The New West End Garden by Kate Gould is intended as a contemporary interpretation of a London square. While it was extremely chic, it also had echoes of Alice in Wonderland with a magical sunken space paved in black and white and ingenious planting including blue stars of Amsonia tabermontana which I noticed in several Chelsea gardens this year, spires of pinky red ‘Salmon Star’ lupins against purple salvias and alliums and lime green euphorbias, dreamy pink roses (Gertrude Jekyll, Olivia Rose Austin and Munstead Wood) and a cooling wall of asparagus ferns.

 

4. Romantic planting

Whether it was the swags of Rosa ‘Paul’s Himalayan Musk’ around the pillars of Jonathan Snow’s Dutch homestead in the Trailfinders garden, David Austin’s new Emily Brontë rose or the boat of pink and palest lilac clematis I spotted, there was romance galore at this year’s Chelsea. Inspired by the prettiest pastels, I came away with some ‘Suttons Apricot’ foxgloves seeds from Hardys Cottage Garden plants, as well as a couple of ‘Jane Phillips’ bearded irises. The roses and clematis are definitely on my wish list.

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Rosa ‘Paul’s Himalayan Musk’ tumbles down pillars over blue and white agapanthus
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Who wouldn’t want this romantic rose in their garden?
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It’s no surprise that both Clematis Sarah Elizabeth and Clematis Tranquilité were in the short list for RHS Plant of the Year
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‘Seed Available’ you say? Yes please

 

5. Wit with purpose

I love it when the designers have a bit of fun at Chelsea. One of my personal favourite gardens this year – although it was only awarded a silver by the judges – was the  ‘Laced With Hope’ garden for Supershoes, a charity that helps children fighting cancer. I was particularly taken by how the planting reflected the graffiti behind, with punky yellow and purple lupins and scarlet poppies and ‘Mai Tai’ geums.

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Birmingham is a city which prides itself on its parks and green spaces and it didn’t disappoint with its gold medal winning Empire Windrush garden which was attracting lots of good vibes from the crowds.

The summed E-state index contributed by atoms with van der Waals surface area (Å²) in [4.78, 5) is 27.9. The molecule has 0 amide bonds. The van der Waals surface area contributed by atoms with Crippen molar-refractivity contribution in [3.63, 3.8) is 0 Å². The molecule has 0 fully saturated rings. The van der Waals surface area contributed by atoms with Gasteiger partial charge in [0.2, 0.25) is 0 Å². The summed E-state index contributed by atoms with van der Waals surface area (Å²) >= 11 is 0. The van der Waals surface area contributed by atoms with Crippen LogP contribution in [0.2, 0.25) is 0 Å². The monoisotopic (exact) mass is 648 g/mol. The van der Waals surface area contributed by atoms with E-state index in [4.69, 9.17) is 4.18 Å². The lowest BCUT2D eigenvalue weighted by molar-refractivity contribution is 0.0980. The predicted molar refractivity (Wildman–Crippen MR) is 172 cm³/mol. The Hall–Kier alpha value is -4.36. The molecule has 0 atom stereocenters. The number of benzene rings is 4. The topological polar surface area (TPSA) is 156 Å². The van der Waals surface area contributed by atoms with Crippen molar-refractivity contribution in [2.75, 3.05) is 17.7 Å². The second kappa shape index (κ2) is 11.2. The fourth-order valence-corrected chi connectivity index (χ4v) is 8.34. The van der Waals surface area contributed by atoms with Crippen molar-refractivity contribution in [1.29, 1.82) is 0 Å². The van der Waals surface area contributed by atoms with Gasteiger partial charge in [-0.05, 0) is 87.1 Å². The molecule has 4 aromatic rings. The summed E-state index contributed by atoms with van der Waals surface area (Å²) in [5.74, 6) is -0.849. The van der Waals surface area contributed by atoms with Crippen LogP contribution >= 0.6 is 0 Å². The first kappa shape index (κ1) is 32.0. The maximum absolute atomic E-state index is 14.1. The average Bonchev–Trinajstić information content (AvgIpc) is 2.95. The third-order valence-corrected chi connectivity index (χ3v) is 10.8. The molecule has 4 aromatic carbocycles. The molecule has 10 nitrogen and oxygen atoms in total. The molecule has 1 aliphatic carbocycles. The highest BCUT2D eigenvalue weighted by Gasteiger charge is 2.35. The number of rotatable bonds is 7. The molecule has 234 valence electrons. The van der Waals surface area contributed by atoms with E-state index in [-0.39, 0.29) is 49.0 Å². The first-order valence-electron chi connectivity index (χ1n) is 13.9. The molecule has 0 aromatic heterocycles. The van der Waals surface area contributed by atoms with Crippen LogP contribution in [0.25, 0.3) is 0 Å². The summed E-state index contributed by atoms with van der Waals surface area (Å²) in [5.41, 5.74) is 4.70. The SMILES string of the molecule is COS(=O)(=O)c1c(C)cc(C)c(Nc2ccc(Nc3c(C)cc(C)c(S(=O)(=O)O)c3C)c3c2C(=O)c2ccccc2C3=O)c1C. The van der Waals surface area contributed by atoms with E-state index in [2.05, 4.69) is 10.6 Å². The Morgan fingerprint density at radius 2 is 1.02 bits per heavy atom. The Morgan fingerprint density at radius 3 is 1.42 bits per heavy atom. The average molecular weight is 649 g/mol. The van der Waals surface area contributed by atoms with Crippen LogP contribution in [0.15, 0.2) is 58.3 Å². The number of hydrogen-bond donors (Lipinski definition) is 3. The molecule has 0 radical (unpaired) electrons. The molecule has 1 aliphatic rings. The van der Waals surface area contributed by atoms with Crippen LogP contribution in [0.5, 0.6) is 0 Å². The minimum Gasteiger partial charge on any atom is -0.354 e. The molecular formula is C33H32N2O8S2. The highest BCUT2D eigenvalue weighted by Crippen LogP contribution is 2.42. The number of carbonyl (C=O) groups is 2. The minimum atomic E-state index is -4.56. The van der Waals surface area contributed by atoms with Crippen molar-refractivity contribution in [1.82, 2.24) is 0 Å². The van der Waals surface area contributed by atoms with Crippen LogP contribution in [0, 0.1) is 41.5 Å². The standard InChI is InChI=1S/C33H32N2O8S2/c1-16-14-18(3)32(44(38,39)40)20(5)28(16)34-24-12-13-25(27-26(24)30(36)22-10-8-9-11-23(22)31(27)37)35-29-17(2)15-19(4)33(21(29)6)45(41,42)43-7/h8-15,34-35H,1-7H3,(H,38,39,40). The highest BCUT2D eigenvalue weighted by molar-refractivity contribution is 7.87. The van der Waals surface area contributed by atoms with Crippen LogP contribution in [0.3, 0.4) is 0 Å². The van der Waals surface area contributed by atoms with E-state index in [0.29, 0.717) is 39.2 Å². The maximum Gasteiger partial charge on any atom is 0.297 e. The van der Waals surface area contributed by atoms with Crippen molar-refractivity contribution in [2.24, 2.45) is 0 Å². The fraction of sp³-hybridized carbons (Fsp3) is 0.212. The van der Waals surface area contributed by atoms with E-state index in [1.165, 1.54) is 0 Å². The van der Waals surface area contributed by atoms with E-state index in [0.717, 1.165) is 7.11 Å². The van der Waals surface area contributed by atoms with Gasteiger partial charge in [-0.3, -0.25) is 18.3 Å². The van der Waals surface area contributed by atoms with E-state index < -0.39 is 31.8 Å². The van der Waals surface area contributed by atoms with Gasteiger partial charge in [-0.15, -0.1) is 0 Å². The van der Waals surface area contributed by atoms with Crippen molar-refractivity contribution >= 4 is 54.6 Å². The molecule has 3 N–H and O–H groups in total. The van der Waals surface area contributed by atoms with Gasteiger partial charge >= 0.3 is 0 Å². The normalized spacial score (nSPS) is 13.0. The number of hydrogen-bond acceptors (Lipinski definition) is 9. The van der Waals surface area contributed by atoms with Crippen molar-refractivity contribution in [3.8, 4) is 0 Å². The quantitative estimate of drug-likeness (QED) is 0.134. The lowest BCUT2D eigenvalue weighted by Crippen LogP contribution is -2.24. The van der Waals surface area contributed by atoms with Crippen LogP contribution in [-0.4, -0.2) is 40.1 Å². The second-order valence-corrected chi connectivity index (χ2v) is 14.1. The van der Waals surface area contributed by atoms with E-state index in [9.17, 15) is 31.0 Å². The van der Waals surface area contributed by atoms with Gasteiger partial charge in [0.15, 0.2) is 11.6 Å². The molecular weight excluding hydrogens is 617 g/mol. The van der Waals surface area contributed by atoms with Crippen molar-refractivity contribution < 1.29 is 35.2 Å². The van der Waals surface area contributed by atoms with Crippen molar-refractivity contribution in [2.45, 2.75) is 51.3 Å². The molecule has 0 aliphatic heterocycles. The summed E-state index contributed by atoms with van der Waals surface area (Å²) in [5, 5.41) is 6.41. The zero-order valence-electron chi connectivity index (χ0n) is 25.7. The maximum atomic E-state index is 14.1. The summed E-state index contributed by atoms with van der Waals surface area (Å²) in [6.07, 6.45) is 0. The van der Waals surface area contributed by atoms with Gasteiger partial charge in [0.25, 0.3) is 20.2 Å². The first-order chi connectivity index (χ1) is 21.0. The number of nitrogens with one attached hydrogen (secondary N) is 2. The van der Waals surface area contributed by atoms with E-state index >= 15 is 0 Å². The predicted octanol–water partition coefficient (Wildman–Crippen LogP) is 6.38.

An idea I would love to try at home was this fun floral pavement from the Marks & Spencer stand.

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6. Hillier heaven

I can’t not mention Sarah Eberle’s ‘Stihl Inspiration’ walk through garden for Hillier Garden Centres in the Great Pavilion. I loved everything about this garden: the wonderful perennial planting of lavender, roses, lupins, peonies, eryngium, salvias, ceanothus and yes, Geum ‘Totally Tangerine’ and best of all the potting area. I want one just like this at home.

 

7. My mum

Last but not least, it was an absolute delight to spend the day with my wonderful mum, who has inspired my own love of gardening.

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8 Comments Add yours

  1. Brautiful and informative writeup! What a fun garden show to attend. Thank you for partaking of your takeawyas from the show.

    Liked by 1 person

    1. Thank you – it is an inspiring show!

      Like

  2. annpappas says:

    I’m really enjoying all the Chelsea Flower Show posts, thank-you for your contribution. did you see the Kirstenbosch entry? They were awarded gold for it.

    Liked by 1 person

    1. There were so many wonderful stands that I may well have seen it but not taken in the name. Thank you.

      Liked by 1 person

  3. janesmudgeegarden says:

    It’s so interesting to read your Chelsea post accompanied by beautiful photos, as we won’t see much about it here. I love the photo of the Silent Pool Gin Garden whose colours really sing. Great photo of you and your Mum too- you’re wearing the perfect outfit for a flower show!

    Liked by 1 person

    1. Thank you – there were lots of floral dresses on display!

      Liked by 1 person

  4. n20gardener says:

    Really great photos. I just opted for a james Galway climber instead of Paul’s himalayen musk. Oh well decision made!!

    Liked by 1 person